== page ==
Forex crisis: Worry over policy inconsistencies as CBN brings back BDCs

Policy inconsistencies of the Central Bank of Nigeria (CBN) continued unabated at the weekend with the reinstatement of Bureau de Change (BDCs) operators in the bid to stabilise the foreign exchange (forex) market.

Indeed, bringing back the BDCs can help increase the supply of forex in the market, which can also help meet the demand for foreign currency and potentially ease pressure on the exchange rate that had been on a roller coaster these past few weeks.

With the new arrangement, CBN hopes working with BDCs would help formalise forex transactions that might otherwise take place in the informal window or black market.

Stakeholders said this step would enhance transparency and accountability and introduce competition into the forex market, which could lead to more competitive exchange rates.

However, depending on the level of demand and supply, influx of forex from BDCs might not be sufficient to significantly impact the exchange rate, especially if there are other factors contributing to the high exchange rate.

However, BDC operations can create opportunities for arbitrage if the official exchange rate and BDC rates differ significantly. This can lead to market distortions and rent-seeking behaviour.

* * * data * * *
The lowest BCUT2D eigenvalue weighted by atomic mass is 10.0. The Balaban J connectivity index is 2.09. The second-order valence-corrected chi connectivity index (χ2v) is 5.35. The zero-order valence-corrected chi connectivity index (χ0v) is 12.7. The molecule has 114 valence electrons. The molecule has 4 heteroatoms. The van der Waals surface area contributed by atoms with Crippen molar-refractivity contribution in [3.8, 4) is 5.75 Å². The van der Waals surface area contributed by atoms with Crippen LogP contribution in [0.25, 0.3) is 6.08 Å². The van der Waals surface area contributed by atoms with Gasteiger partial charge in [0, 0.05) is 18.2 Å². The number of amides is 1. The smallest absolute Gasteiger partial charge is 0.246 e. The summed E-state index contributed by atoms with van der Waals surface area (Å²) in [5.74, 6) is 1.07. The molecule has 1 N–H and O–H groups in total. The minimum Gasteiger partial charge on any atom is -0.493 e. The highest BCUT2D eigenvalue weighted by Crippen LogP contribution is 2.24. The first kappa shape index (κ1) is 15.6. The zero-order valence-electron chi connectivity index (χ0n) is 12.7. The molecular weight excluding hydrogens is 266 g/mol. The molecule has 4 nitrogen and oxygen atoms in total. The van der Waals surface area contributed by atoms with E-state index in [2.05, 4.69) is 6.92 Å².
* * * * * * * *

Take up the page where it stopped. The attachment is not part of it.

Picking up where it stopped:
If not properly managed, increasing the supply of foreign exchange through BDCs could contribute to inflation by increasing the money supply.
Therefore, BDC operations need to be closely regulated to prevent money laundering, illegal activities, and abuse of the system. Going by the policy inconsistencies and capacity of the apex, which has been demonstrated in recent years, ensuring proper regulation and oversight might be a challenge.

BDC rates might not always accurately reflect market fundamentals, leading to a disconnect between official exchange rates and BDC rates. In a circular ‘TED/FEM/PUB/FBC/001/007’ addressed to BDC operators, the CBN anchored its decision on its desire to improve the efficiency of the Nigerian foreign exchange market.

It said the spread on buying and selling by BDC Operators shall be within an allowable – limit of – 2.5 per cent to +2.5 per cent of the Nigerian Foreign Exchange market window weighted average rate of the previous day.

“Mandatory rendition by BDC Operators of the statutory periodic reports (daily, weekly, monthly, quarterly and yearly) on the Financial Institution Forex Rendition System (FIFX), which has been upgraded to meet individual Operator’s requirements.

“Operators are to note that with effect from the date of this circular, non-rendition of returns would attract sanctions, which may include withdrawal of operating license. Where Operators do not have any transaction within the period, they are expected to render nil returns”, CBN stated.

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